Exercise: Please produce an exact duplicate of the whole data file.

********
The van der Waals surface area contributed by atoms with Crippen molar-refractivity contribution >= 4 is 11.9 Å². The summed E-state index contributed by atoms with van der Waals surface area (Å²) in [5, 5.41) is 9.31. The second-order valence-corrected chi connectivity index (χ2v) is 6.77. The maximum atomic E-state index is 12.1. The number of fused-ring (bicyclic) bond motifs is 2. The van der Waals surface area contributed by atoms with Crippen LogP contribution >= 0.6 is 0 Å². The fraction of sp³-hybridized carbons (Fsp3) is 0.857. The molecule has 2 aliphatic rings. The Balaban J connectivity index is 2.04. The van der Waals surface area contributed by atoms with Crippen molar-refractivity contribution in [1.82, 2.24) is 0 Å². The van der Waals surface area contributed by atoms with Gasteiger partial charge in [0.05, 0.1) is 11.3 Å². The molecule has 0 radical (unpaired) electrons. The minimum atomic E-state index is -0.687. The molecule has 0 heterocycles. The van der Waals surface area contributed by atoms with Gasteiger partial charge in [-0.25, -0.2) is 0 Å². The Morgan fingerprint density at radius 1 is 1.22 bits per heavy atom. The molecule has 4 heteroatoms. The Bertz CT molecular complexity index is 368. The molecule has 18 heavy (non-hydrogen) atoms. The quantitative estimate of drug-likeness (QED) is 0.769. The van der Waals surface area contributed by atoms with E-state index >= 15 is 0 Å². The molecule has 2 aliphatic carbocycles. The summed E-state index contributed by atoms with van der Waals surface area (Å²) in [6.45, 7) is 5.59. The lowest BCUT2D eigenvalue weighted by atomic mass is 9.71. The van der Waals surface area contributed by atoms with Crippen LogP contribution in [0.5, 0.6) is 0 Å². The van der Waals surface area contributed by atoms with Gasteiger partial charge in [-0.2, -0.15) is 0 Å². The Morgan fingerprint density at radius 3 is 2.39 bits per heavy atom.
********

The van der Waals surface area contributed by atoms with Crippen molar-refractivity contribution >= 4 is 11.9 Å². The summed E-state index contributed by atoms with van der Waals surface area (Å²) in [5, 5.41) is 9.31. The second-order valence-corrected chi connectivity index (χ2v) is 6.77. The maximum atomic E-state index is 12.1. The number of fused-ring (bicyclic) bond motifs is 2. The van der Waals surface area contributed by atoms with Crippen LogP contribution >= 0.6 is 0 Å². The fraction of sp³-hybridized carbons (Fsp3) is 0.857. The molecule has 2 aliphatic rings. The Balaban J connectivity index is 2.04. The van der Waals surface area contributed by atoms with Crippen molar-refractivity contribution in [1.82, 2.24) is 0 Å². The van der Waals surface area contributed by atoms with Gasteiger partial charge in [0.05, 0.1) is 11.3 Å². The molecule has 0 radical (unpaired) electrons. The minimum atomic E-state index is -0.687. The molecule has 0 heterocycles. The van der Waals surface area contributed by atoms with Gasteiger partial charge in [-0.25, -0.2) is 0 Å². The Morgan fingerprint density at radius 1 is 1.22 bits per heavy atom. The molecule has 4 heteroatoms. The Bertz CT molecular complexity index is 368. The molecule has 18 heavy (non-hydrogen) atoms. The quantitative estimate of drug-likeness (QED) is 0.769. The van der Waals surface area contributed by atoms with E-state index >= 15 is 0 Å². The molecule has 2 aliphatic carbocycles. The summed E-state index contributed by atoms with van der Waals surface area (Å²) in [6.45, 7) is 5.59. The lowest BCUT2D eigenvalue weighted by atomic mass is 9.71. The van der Waals surface area contributed by atoms with Crippen LogP contribution in [0.5, 0.6) is 0 Å². The van der Waals surface area contributed by atoms with Gasteiger partial charge in [-0.2, -0.15) is 0 Å². The Morgan fingerprint density at radius 3 is 2.39 bits per heavy atom.